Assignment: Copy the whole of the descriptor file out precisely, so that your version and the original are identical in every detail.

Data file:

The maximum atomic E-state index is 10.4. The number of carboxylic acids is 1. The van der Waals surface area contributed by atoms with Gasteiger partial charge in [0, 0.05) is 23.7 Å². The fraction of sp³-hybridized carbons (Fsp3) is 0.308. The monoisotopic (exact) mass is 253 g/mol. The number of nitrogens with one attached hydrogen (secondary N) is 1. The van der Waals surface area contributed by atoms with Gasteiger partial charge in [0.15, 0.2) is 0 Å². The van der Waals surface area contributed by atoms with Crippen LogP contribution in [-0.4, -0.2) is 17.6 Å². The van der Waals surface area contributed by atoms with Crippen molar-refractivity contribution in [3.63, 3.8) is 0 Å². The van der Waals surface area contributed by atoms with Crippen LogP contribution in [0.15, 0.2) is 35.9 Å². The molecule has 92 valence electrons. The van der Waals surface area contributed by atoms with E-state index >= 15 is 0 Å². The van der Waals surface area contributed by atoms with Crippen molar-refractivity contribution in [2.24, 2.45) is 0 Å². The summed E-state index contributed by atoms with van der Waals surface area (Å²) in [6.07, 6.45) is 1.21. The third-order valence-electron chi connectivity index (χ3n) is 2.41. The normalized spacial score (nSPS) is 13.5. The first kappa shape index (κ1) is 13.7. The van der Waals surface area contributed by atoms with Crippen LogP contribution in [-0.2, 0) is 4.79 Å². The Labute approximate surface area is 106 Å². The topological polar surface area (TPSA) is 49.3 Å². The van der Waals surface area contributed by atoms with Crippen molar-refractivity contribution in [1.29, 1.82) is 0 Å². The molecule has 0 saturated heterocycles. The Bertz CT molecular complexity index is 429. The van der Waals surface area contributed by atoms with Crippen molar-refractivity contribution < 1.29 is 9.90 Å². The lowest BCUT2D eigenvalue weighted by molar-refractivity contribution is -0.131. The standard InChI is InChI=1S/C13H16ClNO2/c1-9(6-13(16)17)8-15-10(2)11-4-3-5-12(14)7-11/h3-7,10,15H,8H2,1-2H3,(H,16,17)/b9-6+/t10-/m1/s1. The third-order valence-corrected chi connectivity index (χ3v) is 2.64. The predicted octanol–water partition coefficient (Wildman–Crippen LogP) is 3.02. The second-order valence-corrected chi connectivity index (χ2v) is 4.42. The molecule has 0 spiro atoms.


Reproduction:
The maximum atomic E-state index is 10.4. The number of carboxylic acids is 1. The van der Waals surface area contributed by atoms with Gasteiger partial charge in [0, 0.05) is 23.7 Å². The fraction of sp³-hybridized carbons (Fsp3) is 0.308. The monoisotopic (exact) mass is 253 g/mol. The number of nitrogens with one attached hydrogen (secondary N) is 1. The van der Waals surface area contributed by atoms with Gasteiger partial charge in [0.15, 0.2) is 0 Å². The van der Waals surface area contributed by atoms with Crippen LogP contribution in [-0.4, -0.2) is 17.6 Å². The van der Waals surface area contributed by atoms with Crippen molar-refractivity contribution in [3.63, 3.8) is 0 Å². The van der Waals surface area contributed by atoms with Crippen LogP contribution in [0.15, 0.2) is 35.9 Å². The molecule has 92 valence electrons. The van der Waals surface area contributed by atoms with E-state index >= 15 is 0 Å². The van der Waals surface area contributed by atoms with Crippen molar-refractivity contribution in [2.24, 2.45) is 0 Å². The summed E-state index contributed by atoms with van der Waals surface area (Å²) in [6.07, 6.45) is 1.21. The third-order valence-electron chi connectivity index (χ3n) is 2.41. The normalized spacial score (nSPS) is 13.5. The first kappa shape index (κ1) is 13.7. The van der Waals surface area contributed by atoms with Crippen LogP contribution in [-0.2, 0) is 4.79 Å². The Labute approximate surface area is 106 Å². The topological polar surface area (TPSA) is 49.3 Å². The van der Waals surface area contributed by atoms with Crippen molar-refractivity contribution in [1.29, 1.82) is 0 Å². The molecule has 0 saturated heterocycles. The Bertz CT molecular complexity index is 429. The van der Waals surface area contributed by atoms with Crippen molar-refractivity contribution < 1.29 is 9.90 Å². The lowest BCUT2D eigenvalue weighted by molar-refractivity contribution is -0.131. The standard InChI is InChI=1S/C13H16ClNO2/c1-9(6-13(16)17)8-15-10(2)11-4-3-5-12(14)7-11/h3-7,10,15H,8H2,1-2H3,(H,16,17)/b9-6+/t10-/m1/s1. The third-order valence-corrected chi connectivity index (χ3v) is 2.64. The predicted octanol–water partition coefficient (Wildman–Crippen LogP) is 3.02. The second-order valence-corrected chi connectivity index (χ2v) is 4.42. The molecule has 0 spiro atoms.